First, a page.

Typically, patients will present with a persistently edematous extremity without concurrent pain or inflammation (Box 174-4). The foot is often involved first, and initially lesions pit with pressure. Patients presenting later in the disease course may present with nonpitting edema. Feet may illustrate swollen toes with upturned nails. Thickening of the skin over the digits may be present, as may be the Kaposi–Stemmer sign. If the condition has been long-standing, the skin overlying the affected extremity may show generalized thickening, papillomatosis, or verrucous tissue overgrowth (Fig. 174-10). Fungal infections, erysipelas, or viral warts may also be present.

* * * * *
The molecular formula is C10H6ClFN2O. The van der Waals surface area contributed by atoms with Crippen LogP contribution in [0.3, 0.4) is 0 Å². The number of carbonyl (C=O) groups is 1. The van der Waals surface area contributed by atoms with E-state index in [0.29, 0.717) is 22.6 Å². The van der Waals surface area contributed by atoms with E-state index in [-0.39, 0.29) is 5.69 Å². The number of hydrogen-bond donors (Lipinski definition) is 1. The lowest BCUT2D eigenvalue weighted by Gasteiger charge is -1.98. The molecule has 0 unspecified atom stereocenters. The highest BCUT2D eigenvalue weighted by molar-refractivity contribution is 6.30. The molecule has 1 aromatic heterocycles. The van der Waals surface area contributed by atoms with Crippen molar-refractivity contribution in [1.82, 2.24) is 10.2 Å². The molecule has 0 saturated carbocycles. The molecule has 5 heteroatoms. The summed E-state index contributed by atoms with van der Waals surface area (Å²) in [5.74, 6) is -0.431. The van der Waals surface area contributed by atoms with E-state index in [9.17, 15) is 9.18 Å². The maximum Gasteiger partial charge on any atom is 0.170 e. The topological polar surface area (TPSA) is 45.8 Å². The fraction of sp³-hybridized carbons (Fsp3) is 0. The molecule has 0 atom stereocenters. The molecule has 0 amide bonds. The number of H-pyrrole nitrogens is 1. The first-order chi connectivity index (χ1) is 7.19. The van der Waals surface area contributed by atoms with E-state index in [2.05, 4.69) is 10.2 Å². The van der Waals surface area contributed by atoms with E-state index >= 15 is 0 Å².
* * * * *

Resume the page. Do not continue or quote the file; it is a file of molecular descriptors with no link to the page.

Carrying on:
Box 174-4 Common Signs and Symptoms of Lymphedema ||Download (.pdf)
Box 174-4 Common Signs and Symptoms of Lymphedema
- Edematous extremity
- Indentations from socks on standing
- Indentations improve overnight
- Nonpitting edema
- Thickened, woody skin
- Verrucous tissue overgrowth
- “Ski-jump” upturned toe nails
- Infections (bacterial, fungal, viral warts)
Unilateral lymphedema suggests localized obstructing factors, but bilateral lymphedema does not rule out anatomic obstruction, as the obstruction may be in the pelvis or abdomen.